14. Favorite Restaurant: All Time favorite was the "Oakland Seafood Grotto” in Jack London Square.

15. Favorite Flower: Gladiolus that my Mother grew.

16. Favorite sport to watch: Golf or Bowling. Are there any others???????????

17. Favorite Drink: Cappuccino. Out of the "Orange International" can with small marshmallows melted on top.

18. Favorite ice cream: Dreyer’s Mocha Almond Fudge with Kahlua poured over it.

19. Disney or Warner Brothers: Disney

20. Favorite fast food restaurant: As soon as I try them I’ll let you know!!!!!!!!!!!!!

21. What color is your bedroom carpet? Pale gray with small brown flecks.

22 How many times you failed your driver's test? Once. A long extension ladder suddenly came out from behind a van right in front of me. When I slammed on the brakes I almost put the person testing me through the windshield. After that there was no way he was going to pass me.

23. Before this one, from whom did you get your last e-mail: It was either an online pharmacy or someone trying to sell me a fake "Rolex".

24. What do you do most often when you are bored? Read a book, take a nap or get on the computer.

25. Bedtime: 11:00 PM or the end of the chapter. Which ever comes first.

26. Who will respond to this e-mail the quickest: Probably my daughter Cindy with some snide remark about my typing.

27. Who is the person you sent this to that is least likely to respond: Jim

28. Who is the person that you are most curious to see their responses? Carissa

29. Favorite TV shows: Golf, Texas Hold-em Poker games.

31. Ford or Chevy: Chevy Corvette

32. What are you listening to right now? The tap---tap----tap of a two-finger typist.

33. What are your favorite colors: Black and Green. Is black a color?

34. How many tattoos do you have: Do scars count?

35. How many pets do you have? One, and her name is Marguerite. {You keep your kind of pet and I’ll keep my kind}!!!!!!!!!!!!!

36. If you could go anywhere, where would you go? My first choice is Heaven.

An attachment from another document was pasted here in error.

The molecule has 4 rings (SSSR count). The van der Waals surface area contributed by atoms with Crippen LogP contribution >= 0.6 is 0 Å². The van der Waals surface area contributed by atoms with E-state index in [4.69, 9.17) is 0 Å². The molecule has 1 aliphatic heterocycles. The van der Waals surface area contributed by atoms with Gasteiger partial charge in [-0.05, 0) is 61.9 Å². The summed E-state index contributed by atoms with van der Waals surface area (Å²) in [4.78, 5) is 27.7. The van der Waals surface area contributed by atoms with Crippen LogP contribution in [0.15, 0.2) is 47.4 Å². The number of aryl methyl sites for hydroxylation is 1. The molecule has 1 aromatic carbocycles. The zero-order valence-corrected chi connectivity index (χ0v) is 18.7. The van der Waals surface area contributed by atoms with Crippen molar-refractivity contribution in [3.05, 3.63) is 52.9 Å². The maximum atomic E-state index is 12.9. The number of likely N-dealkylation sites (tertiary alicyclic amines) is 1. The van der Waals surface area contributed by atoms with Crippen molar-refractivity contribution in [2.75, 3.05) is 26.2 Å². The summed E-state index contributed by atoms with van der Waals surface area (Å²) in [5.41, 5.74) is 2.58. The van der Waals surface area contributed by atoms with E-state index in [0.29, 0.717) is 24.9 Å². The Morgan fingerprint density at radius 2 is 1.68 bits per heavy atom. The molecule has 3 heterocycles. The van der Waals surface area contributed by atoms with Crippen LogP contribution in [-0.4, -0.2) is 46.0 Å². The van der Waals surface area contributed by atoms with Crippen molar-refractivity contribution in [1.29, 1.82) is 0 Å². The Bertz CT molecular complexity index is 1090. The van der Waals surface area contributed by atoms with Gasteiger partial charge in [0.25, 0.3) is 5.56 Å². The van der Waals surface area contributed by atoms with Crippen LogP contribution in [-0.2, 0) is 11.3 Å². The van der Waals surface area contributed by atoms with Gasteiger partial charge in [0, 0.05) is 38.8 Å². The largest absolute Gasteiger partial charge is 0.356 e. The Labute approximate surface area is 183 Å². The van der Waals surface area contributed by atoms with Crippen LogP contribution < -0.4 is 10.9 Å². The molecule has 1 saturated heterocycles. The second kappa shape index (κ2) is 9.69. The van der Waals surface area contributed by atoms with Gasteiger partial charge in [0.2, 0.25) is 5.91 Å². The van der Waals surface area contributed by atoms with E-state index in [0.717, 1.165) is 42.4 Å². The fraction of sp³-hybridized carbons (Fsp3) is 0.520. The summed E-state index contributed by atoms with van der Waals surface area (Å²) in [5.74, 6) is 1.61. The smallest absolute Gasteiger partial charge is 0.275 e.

37. What would you like to accomplish before you die? Make a few more friends, read a lot more books and hold a great-grandchild on my lap.

38. How many people are you sending this e-mail to: 34.

39. What characteristics do your friends have to have: A willingness to pick up the check, agree with me at least ninety percent of the time and not wake me from my naps.

Wednesday, February 18, 2009

Friday, February 13, 2009

Beautiful Hearts

Well, I thought I would like to join in "Kelli's Show and Tell Friday, so here goes!

Years ago I collected everything heart-shaped. As some of you collectors out there know, sometimes collections can become overwhelming--especially if you move a lot, like I did as a military wife. So eventually I stopped collecting and started weeding out some of the ones for which I didn't have a deep attachment. I ended up with a more manageable, but much-loved collection. I thought I would show you some of the heart boxes that I kept. These three are crystal. I love the way they reflect the light and they feel so nice to hold--very heavy and smooth. And I do use them to hold nuts, candy, dried flowers, or cosmetic items. I think it's wonderful when something useful can also be beautiful!

Show and Tell

Thursday, February 12, 2009

Celebrate Love!

Since Tuesday, February 10th, Steven and I celebrated our 36th wedding anniversary and Saturday is Valentine's Day, this is a week to celebrate love in our household! I've dug deep in my photo boxes to find some wedding pictures that mean a lot to me. (Not that there aren't some more out there in other loved one's photo boxes--you'll have to send them to me for the future. :-> ) But for this little slide show I have included these wedding photos in this order:

1. My maternal grandparents--Bert & Clara--married October 10, 1910

2. Steven's paternal grandparents--Henry & Martha--married September 29,

3. My parents--Ben & Ellen--married August 5, 1950

4. Steven and Denise (me)--married February 10, 1973

5. Our daughter and son-in-love--Sherri & Jeremy--married January 24, 2004

6. Our son and daughter-in-love--Phil & Darcie--married October 6, 2007.

Happy Valentine's to everyone and MUCH, MUCH LOVE!!

Wednesday, February 4, 2009

Birthday Love

Thought I would share with you some photos that I've taken in the last few days. That way I get to spread my birthday joy out for a few more days! :0)

Here is the beautiful hyacinth and card that my sister Elena gave me. Wish you could smell the hyacinth. Heavenly!

Here is the card that my hubby Steven made for me. He made it small so I could carry it in my wallet. But I had to get a magnifying glass to read it! I couldn't stop laughing once I did. You may have to enlarge the picture to read it. I included a dime with the front side so you can get an idea of the scale.

Here is a pile of some of my favorite magazines that Steven indulged me with at Barnes and Nobles. However, my cat Kiki doesn't seem too impressed!

Here is the bouquet of lilies that Steven got me. The delivery date got mixed up, so I didn't get it until Monday, and they didn't start opening 'til yesterday. So another way to extend the joy! ;) You should smell these also--another of my very favorite flowers!

Love and Blessing to All! Denise